A Pakistan City Just Ranked As The World's Second Hottest And It’s Time You Paid Some Actual Fucking Attention Now

By Owais Bin Asad | 8 Jun, 2019

A Pakistani city ranked the second hottest and you’re still not paying attention

Ramazan is over and if you ask anyone who fasted through the month, it was tough. Fasting is a tough task in itself but the particularly high temperatures sure didn’t help either. The Pakistan-India region has always had very high temperatures in the summers with some cities peaking the charts at 50 degrees Celsius but things are especially alarming right now and it’s high time everyone pays attention to it.

 

According to a weather monitoring website, El Dorado, 15 of the world’s hottest cities are in India and Pakistan

Recently, the top 15 hottest cities in the world (and I don’t mean in a glamorous way) were in India and Pakistan. Just let that sink in. There are 195 countries and at least 4416 cities in the world. The hottest 15 were all located in the same region. This really says something about the climatic conditions of the Indian subcontinent.

On the Pakistani side, Jacobabad topped the charts with a scorching high of 51 degrees Celsius. Then you have the cities that were in the range of 45 to 50 degrees Celsius. These included Multan, Lahore, Larkana, Rohri, Rahim Yar Khan, Bahawalnagar, and a few more.

On the Indian side, Churu in northern Rajhistan hit a high of 48.9 degrees Celsius. The government issued an emergency in local hospitals and schools to cater to the heat wave.

Source: eldoradoweather.com

Just look at how many of those cities are in the Indian subcontinent. Thinking about temperatures as high as 48-50 degrees Celsius is easy, living in such conditions isn’t. Especially with the constant shortfall of electricity in this region and water management being a joke, people really suffer and end up falling sick due to the heat. A man even died in Rajhistan owing to the heat wave.

 

Our Met department has predicted bad news as well.

Pakistan Meteorological Department had predicted temperatures around 40 degrees Celsius in Karachi with humidity levels reaching up to 80% during Eid holidays. This is bad news everyone in Karachi as this made Eid celebrations quite difficult, making people prone to a heat stroke.

Source: pmdnmcc.net

 

This is not all, South Asia is one of the regions withe the most rapidly increasing temperatures and in less than 100 years from now this region will become unlivable for your children

According to the South China Morning Post, “if climate change continues at its current pace, deadly heatwaves beginning in the next few decades will strike parts of India, Pakistan and Bangladesh, according to a study based on computer simulations by researchers at the Massachusetts Institute of Technology (MIT).”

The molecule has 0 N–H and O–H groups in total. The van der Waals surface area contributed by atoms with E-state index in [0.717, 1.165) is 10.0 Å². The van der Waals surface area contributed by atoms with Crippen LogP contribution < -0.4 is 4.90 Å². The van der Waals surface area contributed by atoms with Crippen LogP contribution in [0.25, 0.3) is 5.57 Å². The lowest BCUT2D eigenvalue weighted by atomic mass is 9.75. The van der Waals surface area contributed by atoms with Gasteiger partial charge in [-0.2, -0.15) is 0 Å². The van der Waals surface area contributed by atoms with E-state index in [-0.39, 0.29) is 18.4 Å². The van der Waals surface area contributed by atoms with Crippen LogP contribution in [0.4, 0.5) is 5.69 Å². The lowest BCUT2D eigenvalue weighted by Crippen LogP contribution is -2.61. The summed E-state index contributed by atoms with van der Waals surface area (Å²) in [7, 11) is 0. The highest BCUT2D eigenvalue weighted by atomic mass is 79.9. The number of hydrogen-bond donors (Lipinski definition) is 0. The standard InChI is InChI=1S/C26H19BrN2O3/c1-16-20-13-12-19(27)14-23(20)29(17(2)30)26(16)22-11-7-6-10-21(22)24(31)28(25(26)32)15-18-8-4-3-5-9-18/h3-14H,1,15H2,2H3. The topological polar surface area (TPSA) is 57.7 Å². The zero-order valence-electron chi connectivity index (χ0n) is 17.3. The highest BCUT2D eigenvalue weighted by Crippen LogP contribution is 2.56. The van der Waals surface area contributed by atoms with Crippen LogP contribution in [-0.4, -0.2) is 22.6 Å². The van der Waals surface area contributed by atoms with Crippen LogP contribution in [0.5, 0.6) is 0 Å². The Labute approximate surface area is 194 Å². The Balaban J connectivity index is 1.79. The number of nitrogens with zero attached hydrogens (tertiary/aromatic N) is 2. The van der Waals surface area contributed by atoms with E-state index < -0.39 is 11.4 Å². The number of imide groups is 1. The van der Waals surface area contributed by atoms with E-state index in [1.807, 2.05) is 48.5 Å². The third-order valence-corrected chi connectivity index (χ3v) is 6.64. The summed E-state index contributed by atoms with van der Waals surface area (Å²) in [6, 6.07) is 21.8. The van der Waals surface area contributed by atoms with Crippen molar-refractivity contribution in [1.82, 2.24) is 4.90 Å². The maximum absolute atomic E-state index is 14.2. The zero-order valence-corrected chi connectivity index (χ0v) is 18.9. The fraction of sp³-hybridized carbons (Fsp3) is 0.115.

heatwave-lahoree
Source: samaa.tv

 

With the amount of suffering this will bring to the people, we need to seriously question our priorities.

Even though the monsoon season is about to start in a few days, the already desolate conditions of water management in the country will still cause problems. We are an agrarian economy, that means water is of the utmost importance. Yet the dam conditions in the country are…shady (excuse the ironic pun) to say the least.

We, the people of the subcontinent, really need to ask ourselves if wasting our time in pointless politics and shameless mudslinging on each other is worth it? Is that really more important than finding solutions for the ever-increasing water problems in both countries? Shayad aqal aa jaye.

sun-shining-heatwave
Source: rabi.org.uk

According to the World Bank, climate change can affect up to 800 million people just in South Asia. The World Health Organizations predicts an increase of 38,000 deaths per year owing to the increased temperatures between 2030 and 2050. Climate change will render parts of India and Pakistan uninhabitable. Just think about that. It could very well be your city if appropriate action isn’t taken against climate change.

As scary as it all sounds, there is still time for us to mend our ways. We need to think about how we spend our natural resources and we need to question the efficiencies of the methods we use in our daily lives and in industries. Only then will we able to curb this disastrous phenomenon.

 

Ex-Chief Justice, Saqib Nisar, Might Have Just Admitted That The Dam Fund Money Was Never To Build The Dam

A Pakistani’s Guide To Whatever The Heck Is Climate Change And Why You Need To Pay Attention

 


Cover image via: accuweather.com

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